Ahead of his fourth welterweight title defence this weekend against Jorge Masvidal on a stacked UFC 261 card, Kamaru Usman (18-1 MMA, 13-0 UFC) has vowed to break the #3 divisional contender while saying 170-lb challengers aren’t exciting him – hinting that he may retire if he gets to a point where the landscape doesn’t motivate the same way anymore.
No excuses: Usman targets emphatic weekend win over Masvidal
Make no mistake: Usman isn’t short of motivation right now. It’s the opposite – he was left unhappy with how he dominated Masvidal at UFC 251 last summer and wants a similar display to the one where he picked Gilbert Burns apart two months ago. Albeit, without the early scare.
During an interview with MMA Fighting ahead of this weekend’s PPV card, he said:
“At the end of the day, it’s not about him – it’s about me. I personally wasn’t satisfied with the way I dominated him, I don’t feel like I fully broke him in the way that satisfied me – that’s why I called for it again.
When I’m going through my career, I’m older and sitting down, I’m like yep, broke him. Him too, knocked his ass out. I want to definitively sit back and say yep, I took care of that one. That was light work for me.
“That’s why I aim to do this again, I aim to improve on my performance. As you see, I’m still getting better, still growing as a fighter.”
He described watching an opponent wilt and finding ways out of a fight, as something that gets him his fix. Whether he’ll manage to do that against Masvidal this weekend remains to be seen.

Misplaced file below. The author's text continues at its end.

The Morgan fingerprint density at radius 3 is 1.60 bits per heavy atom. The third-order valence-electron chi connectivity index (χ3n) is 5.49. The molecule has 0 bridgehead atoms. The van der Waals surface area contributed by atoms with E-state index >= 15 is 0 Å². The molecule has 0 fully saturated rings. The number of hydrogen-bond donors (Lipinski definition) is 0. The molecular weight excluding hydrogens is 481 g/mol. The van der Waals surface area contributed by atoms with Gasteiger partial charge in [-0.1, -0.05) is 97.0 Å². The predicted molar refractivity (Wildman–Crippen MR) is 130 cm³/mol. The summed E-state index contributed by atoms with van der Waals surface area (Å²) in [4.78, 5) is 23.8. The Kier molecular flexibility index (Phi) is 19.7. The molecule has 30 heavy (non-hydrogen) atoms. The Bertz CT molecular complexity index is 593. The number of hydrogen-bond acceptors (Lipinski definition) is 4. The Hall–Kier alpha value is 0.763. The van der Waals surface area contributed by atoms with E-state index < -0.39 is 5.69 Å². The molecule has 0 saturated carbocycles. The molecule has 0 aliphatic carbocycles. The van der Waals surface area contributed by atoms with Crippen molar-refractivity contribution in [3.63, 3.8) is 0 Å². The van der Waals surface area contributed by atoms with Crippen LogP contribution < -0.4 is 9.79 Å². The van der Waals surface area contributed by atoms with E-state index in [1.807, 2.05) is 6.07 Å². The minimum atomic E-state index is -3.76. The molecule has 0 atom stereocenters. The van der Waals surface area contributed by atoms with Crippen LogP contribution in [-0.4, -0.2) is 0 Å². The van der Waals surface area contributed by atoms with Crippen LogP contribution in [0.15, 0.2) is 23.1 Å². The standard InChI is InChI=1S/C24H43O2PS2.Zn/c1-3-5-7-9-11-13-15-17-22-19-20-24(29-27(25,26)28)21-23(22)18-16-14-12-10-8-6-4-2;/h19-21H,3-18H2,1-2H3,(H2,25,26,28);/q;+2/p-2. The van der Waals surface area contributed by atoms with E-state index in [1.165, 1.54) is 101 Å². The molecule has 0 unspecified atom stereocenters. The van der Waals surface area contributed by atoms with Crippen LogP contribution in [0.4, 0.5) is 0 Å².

“That’s my thing is getting an opponent to the point where they’re just like I don’t want to be here with you anymore, please take me out. Finding that with him, I think is going to be key.”
Perspective as welterweight activity not exciting the champ
Covington retained his number one contender spot while promoter Dana White has already confirmed he’s next in line for another title shot – regardless of who wins on Saturday.
Woodley, who had three career losses before dropping the title in a lopsided defeat by Usman two years ago, has now lost four straight after a first-round defeat by Vicente Luque last month.
So with respect to the former champion, he’s past his best and not a fair barometer of success.
Usman has beaten six of the UFC’s current top-10 welterweights, with Stephen Thompson (#5) and Michael Chiesa (#7) intriguing future matchups – assuming both keep winning.
The latter doesn’t have an opponent scheduled but will be watching with interest over the coming months, after Thompson-Burns was confirmed for UFC 264 earlier this month.
Considering he turns 34 next month, his prime years won’t last forever – Woodley is a prime example. On the subject of multiple rematches in a division with plenty of stagnation, he said:
“That’s a really good question, because I’m asking myself that as well. Being a realist, honest with myself, I know I can’t do this forever and don’t want to.
We’re on a track right now, I’m just so far ahead of these guys that I’m coming back around and lapping them now.
I want to go out there, get this one but after this we have to really take a hard look and see what there is out there for me – because it’s not these guys.
Whether it’s crossing over, doing something else or maybe walking away, you never know. Another thing that’s frustrating is these guys aren’t wanting to fight each other. How is the champion the most active guy in the division?
That’s ridiculous to me. These guys need to go out there, put on a performance to where I’m like ‘wow.’ That motivates me, I’ve got to fight that guy.”
Despite Usman’s reflective comments here, there are still a few more rematches left on the table before you can justifiably argue him leaving no stone unturned in that regard. Leon Edwards (#3, Nate Diaz at UFC 262) and the aforementioned Covington appear the most intriguing.
Picture source: Getty Images — quotes via MMAFighting